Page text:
The authors have previously proposed an engine system that uses a new piston-crank system incorporating a multiple-link mechanism to vary the piston's motion at top dead center and thereby obtain the optimum compression ratio matching the operating conditions. This multiple-link variable compression ratio (VCR) mechanism can be installed without increasing the engine size or weight substantially by selecting a suitable type of link mechanism and optimizing the detailed specifications. Previous papers by the authors have made clear the features of the VCR mechanism that facilitates continuously variable control of the compression ratio . It was shown that engine friction attributable to piston-side thrust can be reduced through an upright orientation of the upper link in the expansion strokes.
Variable compression engines are a mean to meet the demand on lower fuel consumptions. A high compression ratio results in high engine efficiency, but also increases the knock tendency. On conventional engines with fixed compression ratio, knock is avoided by retarding the ignition angle. The variable compression engine offers an extra dimension in knock control, since both ignition angle and compression ratio can be adjusted. A vital question is thus what combination of compression ratio and ignition angle should be used to achieve maximum engine efficiency. Fuel optimal control of a variable compression engine is studied and it is shown that a crucial component is the model for the engine torque. A model for the produced work that captures the important effects of ignition and compression ratio is proposed and investigated. The main task for the model is to be a mean for determining the fuel optimal control signals, for each requested engine torque and speed.
Experimental Investigations on Performance and Emission Characteristics of CNG in a Spark Ignition Engine
In this study, systematical experiments were carried out to analyze the performance and emission characteristics of CNG using a single cylinder, variable compression ratio, spark ignition engine. Studies were also carried out to evaluate optimum spark timing at different equivalence ratios for the maximum brake torque. Effects of compression ratio on fuel consumption and exhaust emissions were also studied. Compressed natural gas showed 3-5% higher thermal efficiency and 15% lower fuel consumption as compared to gasoline. Also CO emissions were lower by 30-80% in rich zone and NOx emissions were lower by 12% at equivalence ratio of 1.0. At 50% throttle opening, MBT timings for natural gas were 4 to 6 degree more advanced depending on equivalence ratios as compared to gasoline. Increasing the compression ratio from 8 to 10 and 12 improved the thermal efficiency by 3 and 8 percent respectively. However, NOx emissions were increased by 15% and 40% respectively.
The MCE-5 VCR engine includes a gear mechanism, which transmits the piston motion to the crankshaft via the connecting rod. This arrangement reaches main VCR engines requirements in respect of conventional engines characteristics such as piston kinematics, combustion chamber shape, or vehicle integration. In addition, the MCE-5 design includes a roller-guided piston, which allows for a significant friction losses reduction while ensuring a great compatibility with high supercharging pressures on high mileage. To ensure a safe operation and to meet all operational requirements, different studies have been carried out to design appropriate safe high loaded gears. Several hundred hours of tests have been carried out on test bench under various operating conditions to validate the gear fatigue resistance and lubrication of the gear MCE-5 device. Positive results lead to various gear improvements and mass production perspectives.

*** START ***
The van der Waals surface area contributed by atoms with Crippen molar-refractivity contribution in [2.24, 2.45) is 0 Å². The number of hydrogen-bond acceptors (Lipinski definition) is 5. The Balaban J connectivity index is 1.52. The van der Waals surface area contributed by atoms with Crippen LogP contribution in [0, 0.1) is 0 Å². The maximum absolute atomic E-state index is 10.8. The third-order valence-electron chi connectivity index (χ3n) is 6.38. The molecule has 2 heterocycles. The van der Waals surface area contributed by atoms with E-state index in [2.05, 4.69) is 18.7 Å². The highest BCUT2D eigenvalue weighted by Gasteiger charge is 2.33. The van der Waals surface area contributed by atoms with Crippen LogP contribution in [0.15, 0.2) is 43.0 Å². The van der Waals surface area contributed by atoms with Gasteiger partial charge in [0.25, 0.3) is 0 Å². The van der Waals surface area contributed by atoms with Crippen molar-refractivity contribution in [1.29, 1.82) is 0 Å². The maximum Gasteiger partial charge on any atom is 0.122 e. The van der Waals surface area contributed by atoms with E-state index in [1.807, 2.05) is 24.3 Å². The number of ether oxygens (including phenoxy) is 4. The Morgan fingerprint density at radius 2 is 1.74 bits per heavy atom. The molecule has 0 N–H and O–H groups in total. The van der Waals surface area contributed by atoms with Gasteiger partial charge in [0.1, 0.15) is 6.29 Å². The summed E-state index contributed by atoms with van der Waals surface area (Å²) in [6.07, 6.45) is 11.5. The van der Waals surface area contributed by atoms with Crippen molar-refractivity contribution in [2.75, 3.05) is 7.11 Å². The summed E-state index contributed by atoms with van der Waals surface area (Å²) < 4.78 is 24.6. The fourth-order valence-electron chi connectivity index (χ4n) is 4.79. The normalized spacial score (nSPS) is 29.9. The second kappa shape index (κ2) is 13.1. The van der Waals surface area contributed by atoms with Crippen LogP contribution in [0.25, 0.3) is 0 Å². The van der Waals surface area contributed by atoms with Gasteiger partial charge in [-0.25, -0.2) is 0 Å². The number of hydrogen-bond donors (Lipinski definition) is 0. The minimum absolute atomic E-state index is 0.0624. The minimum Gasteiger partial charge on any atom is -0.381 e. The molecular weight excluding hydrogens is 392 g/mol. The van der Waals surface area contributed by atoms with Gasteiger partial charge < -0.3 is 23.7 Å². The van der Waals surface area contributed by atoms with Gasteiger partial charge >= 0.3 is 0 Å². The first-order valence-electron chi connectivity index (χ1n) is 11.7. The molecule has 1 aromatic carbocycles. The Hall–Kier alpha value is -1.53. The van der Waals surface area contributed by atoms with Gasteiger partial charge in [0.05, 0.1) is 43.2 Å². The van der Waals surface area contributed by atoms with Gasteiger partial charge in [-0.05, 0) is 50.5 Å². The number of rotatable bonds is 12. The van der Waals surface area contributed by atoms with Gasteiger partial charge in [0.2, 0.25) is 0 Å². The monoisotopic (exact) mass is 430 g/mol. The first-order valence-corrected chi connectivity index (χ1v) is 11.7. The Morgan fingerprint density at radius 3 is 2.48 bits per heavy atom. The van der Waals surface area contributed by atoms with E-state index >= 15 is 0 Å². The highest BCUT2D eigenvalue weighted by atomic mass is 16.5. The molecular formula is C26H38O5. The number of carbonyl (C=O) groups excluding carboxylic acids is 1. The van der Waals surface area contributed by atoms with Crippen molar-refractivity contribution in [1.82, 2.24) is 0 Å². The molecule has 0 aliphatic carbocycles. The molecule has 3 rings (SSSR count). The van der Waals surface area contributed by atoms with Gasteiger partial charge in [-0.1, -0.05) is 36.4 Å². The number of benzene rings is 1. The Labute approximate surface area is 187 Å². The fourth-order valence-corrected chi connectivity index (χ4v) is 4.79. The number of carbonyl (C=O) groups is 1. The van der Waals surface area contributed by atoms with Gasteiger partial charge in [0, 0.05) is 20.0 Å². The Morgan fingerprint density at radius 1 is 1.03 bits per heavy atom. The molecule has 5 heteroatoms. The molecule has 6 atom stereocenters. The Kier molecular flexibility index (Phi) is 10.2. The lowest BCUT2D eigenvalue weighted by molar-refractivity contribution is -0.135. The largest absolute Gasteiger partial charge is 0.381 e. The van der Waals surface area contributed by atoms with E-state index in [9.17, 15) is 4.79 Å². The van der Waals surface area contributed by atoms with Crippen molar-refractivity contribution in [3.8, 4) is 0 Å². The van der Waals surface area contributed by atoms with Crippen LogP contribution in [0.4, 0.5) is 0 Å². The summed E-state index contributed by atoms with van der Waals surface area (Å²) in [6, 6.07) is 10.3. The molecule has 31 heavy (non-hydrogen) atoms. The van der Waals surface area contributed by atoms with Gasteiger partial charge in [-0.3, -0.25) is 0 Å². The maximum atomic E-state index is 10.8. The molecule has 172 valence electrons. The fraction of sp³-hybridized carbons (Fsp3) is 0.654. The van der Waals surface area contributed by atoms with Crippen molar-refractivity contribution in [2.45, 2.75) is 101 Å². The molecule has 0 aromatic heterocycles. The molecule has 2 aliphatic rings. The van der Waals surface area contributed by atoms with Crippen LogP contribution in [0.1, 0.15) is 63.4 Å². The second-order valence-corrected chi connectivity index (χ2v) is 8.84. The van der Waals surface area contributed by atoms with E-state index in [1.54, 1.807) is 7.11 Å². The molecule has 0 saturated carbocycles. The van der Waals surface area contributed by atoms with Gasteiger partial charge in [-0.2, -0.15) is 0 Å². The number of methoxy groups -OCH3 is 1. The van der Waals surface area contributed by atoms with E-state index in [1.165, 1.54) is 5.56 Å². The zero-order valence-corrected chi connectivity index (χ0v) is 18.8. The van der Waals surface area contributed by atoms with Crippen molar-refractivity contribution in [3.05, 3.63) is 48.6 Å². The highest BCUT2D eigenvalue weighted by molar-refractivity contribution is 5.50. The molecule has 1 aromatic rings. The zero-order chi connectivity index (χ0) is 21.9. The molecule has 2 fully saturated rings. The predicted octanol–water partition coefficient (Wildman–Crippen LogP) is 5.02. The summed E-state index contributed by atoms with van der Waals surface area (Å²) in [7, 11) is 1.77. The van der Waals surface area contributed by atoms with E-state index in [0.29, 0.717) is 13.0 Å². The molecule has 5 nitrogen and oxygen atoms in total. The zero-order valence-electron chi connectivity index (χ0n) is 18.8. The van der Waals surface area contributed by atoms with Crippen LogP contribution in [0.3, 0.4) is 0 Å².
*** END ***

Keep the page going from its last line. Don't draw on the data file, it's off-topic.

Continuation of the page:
Operating Conditions Using Spark Assisted HCCI Combustion During Combustion Mode Transfer to SI in a Multi-Cylinder VCR-HCCI Engine
The Homogenous Charge Compression Ignition (HCCI) operating range in terms of speed and load does not cover contemporary driving cycles, e.g. the European driving cycle EC2000, without increased engine displacement, supercharging, or without excessive noise and high NOx emissions. Hence, the maximum achievable load with HCCI is too low for high load vehicle operation and a combustion mode transfer from HCCI to spark ignited (SI) has to be done. At some operating conditions spark assisted HCCI combustion is possible, which makes a mixed combustion mode and controlled combustion mode transfers possible. The mixed combustion region and the operating conditions are investigated in this paper from lean SI limit to pure HCCI without SI assistance. Parameters as compression ratio, inlet air pressure, inlet air temperature, and lambda are used for controlling the mixed combustion mode. A strategy for closed-loop combustion mode transfer is discussed.
The potential of dual stage turbocharging and Miller Cycle for a six cylinders in line, 13 litres displacement, HD diesel engine was analysed in this work, by means of a 1-D engine simulation fluid dynamic code, coupled with a multi-zone combustion model for NOx and PM prediction. After a detailed validation process, based on an extensive experimental data set, the engine model was then used to predict the effects on engine performance and emission characteristics of different combinations of dual stage turbochargers, engine compression ratio values and intake valve lift profiles. The potential for an appreciable increase in the engine power, with a slight decrease in the specific fuel consumption and a remarkable decrease of NOx specific emissions was demonstrated.